12 Things You Should Always Ask a Contractor Before Building a House

Updated: Sep. 25, 2023

The idea of building a new home is exciting. However, if you don't ask your contractor the right questions prior to building, you could be left confused or disappointed with the process.

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Research the contractor’s experience

David Johnson of Signature Building & Design encourages those looking to build a house to ask the contractor if they have built something similar to the house they want to build. Also, ask them specific questions about their experience that you weren’t able to find online. Here are more tips to consider when hiring a contractor.

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Ask about lot restrictions

“It’s important to take into consideration that the lot that you want to build on may have its own restrictions that could change the size and style of home you wish to build,” Johnson says. “We normally design a house for the particular lot the owner wishes to build on.”

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Ask about possible additional excavation costs

Johnson notes that if you’re building on anything other than a standard lot, there can be additional excavation costs. Ask your contractor about this if your lot has lots of trees, is not flat, or has any other unusual characteristics. “Certain lots may have additional excavation or fill costs that may not be necessary in most new construction builds.” If you ever have drainage problems in your yard, here’s how to install a DIY in-ground drainage system.

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Ask about a payment schedule

Find out when you’ll owe your first payment and what the options are for making payments. Confusion in the payment process could lead to a delay in project completion. Also ask about inspections before final payment is due.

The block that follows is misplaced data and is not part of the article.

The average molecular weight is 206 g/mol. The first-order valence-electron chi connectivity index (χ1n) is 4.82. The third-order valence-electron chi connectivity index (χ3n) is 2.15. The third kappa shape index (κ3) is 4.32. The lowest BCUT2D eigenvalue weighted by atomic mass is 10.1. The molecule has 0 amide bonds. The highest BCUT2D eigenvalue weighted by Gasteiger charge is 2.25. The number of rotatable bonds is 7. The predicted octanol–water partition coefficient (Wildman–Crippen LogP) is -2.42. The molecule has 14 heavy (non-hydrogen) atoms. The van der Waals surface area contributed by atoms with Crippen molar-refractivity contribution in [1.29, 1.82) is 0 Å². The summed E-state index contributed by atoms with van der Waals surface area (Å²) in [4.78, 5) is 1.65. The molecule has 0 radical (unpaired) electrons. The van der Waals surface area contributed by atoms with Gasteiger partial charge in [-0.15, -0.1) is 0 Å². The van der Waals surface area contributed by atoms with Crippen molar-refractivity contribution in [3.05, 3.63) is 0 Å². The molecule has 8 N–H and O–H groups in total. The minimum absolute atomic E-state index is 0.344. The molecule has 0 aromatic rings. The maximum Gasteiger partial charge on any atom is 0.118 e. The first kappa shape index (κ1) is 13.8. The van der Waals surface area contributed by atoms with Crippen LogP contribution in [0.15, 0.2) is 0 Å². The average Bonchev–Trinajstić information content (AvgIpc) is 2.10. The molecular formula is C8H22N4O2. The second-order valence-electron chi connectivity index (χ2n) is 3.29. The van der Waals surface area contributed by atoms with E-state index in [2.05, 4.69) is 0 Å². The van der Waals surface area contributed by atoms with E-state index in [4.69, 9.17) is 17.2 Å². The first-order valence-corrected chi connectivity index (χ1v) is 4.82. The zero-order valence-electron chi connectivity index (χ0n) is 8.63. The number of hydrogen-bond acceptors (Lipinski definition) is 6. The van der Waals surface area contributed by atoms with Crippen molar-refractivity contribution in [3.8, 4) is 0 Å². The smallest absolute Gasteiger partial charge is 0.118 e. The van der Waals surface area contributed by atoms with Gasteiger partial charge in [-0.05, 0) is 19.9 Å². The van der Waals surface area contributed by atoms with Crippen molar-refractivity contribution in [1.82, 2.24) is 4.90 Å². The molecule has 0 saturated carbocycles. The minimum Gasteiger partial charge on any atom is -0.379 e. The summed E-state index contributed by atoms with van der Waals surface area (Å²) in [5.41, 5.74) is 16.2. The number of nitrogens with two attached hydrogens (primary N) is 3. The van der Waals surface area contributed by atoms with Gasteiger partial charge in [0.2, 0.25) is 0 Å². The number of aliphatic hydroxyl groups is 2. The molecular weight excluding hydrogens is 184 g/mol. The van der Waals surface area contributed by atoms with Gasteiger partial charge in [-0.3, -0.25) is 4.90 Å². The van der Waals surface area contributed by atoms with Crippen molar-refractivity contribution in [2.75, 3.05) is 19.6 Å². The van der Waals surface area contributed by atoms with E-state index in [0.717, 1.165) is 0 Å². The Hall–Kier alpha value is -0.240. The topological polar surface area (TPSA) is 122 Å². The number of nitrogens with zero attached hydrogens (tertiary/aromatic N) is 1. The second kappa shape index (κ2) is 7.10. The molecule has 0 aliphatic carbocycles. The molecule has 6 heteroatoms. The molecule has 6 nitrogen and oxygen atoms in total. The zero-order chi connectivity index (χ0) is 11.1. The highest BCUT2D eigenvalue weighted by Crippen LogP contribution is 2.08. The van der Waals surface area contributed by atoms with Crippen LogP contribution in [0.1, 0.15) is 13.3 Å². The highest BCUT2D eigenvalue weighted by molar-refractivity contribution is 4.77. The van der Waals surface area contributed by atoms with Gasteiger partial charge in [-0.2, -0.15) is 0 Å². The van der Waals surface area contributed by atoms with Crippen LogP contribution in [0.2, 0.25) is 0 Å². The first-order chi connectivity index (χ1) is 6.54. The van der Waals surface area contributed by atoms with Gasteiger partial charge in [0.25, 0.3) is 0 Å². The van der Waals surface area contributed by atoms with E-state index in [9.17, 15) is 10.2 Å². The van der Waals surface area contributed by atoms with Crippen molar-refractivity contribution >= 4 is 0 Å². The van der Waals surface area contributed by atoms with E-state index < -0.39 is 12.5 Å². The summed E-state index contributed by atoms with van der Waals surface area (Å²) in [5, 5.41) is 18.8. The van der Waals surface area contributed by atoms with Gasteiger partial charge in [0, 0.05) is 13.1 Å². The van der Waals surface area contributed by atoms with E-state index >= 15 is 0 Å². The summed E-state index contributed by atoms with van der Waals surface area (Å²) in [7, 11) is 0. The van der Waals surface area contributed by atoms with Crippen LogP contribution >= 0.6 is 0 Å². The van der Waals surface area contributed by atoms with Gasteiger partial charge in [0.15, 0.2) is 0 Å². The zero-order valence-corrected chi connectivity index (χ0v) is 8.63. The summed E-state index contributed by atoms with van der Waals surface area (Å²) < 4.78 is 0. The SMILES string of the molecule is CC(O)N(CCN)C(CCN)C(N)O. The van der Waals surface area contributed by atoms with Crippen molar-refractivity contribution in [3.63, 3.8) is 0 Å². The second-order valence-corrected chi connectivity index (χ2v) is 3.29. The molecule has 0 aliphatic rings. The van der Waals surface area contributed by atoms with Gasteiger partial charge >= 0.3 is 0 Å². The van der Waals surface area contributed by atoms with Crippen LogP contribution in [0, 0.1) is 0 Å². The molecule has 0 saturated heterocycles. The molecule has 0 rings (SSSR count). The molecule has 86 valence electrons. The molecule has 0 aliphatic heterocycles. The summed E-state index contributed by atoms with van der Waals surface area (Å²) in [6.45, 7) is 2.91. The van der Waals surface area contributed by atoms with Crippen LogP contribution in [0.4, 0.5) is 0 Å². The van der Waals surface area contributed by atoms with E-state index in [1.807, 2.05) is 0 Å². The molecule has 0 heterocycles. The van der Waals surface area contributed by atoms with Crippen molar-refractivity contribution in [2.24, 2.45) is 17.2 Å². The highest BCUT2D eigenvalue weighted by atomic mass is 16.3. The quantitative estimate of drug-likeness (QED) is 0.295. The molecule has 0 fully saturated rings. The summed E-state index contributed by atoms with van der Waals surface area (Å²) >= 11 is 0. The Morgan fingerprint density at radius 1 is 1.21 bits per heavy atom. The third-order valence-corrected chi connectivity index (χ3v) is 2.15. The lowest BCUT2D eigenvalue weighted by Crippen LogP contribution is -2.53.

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Find out who is in charge of permits

Ask if your contractor is taking care of permits, or if this is something that you are expected to do. “Many builders leave these responsibilities up to the owner, which could add cost and frustration to the project.” notes Johnson. Here are 10 things your contractor wants you to know.

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Ask about your responsibilities

Make sure to ask your contractor clear questions about your responsibilities as part of the project. Will you need to be on site for any part of the project? Do you need to complete any additional paperwork? Essentially, find out exactly what your role is.

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Speak up if the contract is confusing

Before you build, read through your contract thoroughly and be sure to ask any questions for clarification if something doesn’t make sense or isn’t what you talked about before.

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Know who your supervisor is

Johnson explains that you should ask your contractor who the supervisor of the project is and who will be on site. Also, get phone numbers for those individuals and whoever you are to contact if there is a question.

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Ask about the timetable for completion

Be realistic and understand that your contractor likely has other projects they’re working on in addition to yous and, depending on the season you’re building, weather can be a hindrance to completing a project on time. Ask for an estimate of completion. If it seems too long, ask why.

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Ensure you understand “standard”

First, be sure you fully understand what is and is not included in the price. Is all hardware, such as towel bars and cabinet pulls included? Once you know what’s included, ask about what is considered “standard.” This refers to the specific flooring, fixtures, appliances, etc. that are included in the price a contractor quotes to you. Once you find out what the standard options are, you can usually choose to pay more to upgrade if the standard options are not to your liking.

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Ask about a warranty

A warranty is good for both you and your contractor. It protects you from defective or shoddy work and it protects the contractor from being liable for their work forever. Asking about this up front helps you avoid any misunderstanding in the future. Check out these 25 companies with excellent warranties.

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If something is a red flag, dig deeper and ask more questions

Does the contractor avoid answering a question or can’t provide the information you’re asking for? Dig deeper by asking more questions to ensure that this is a person and company you’re comfortable working with.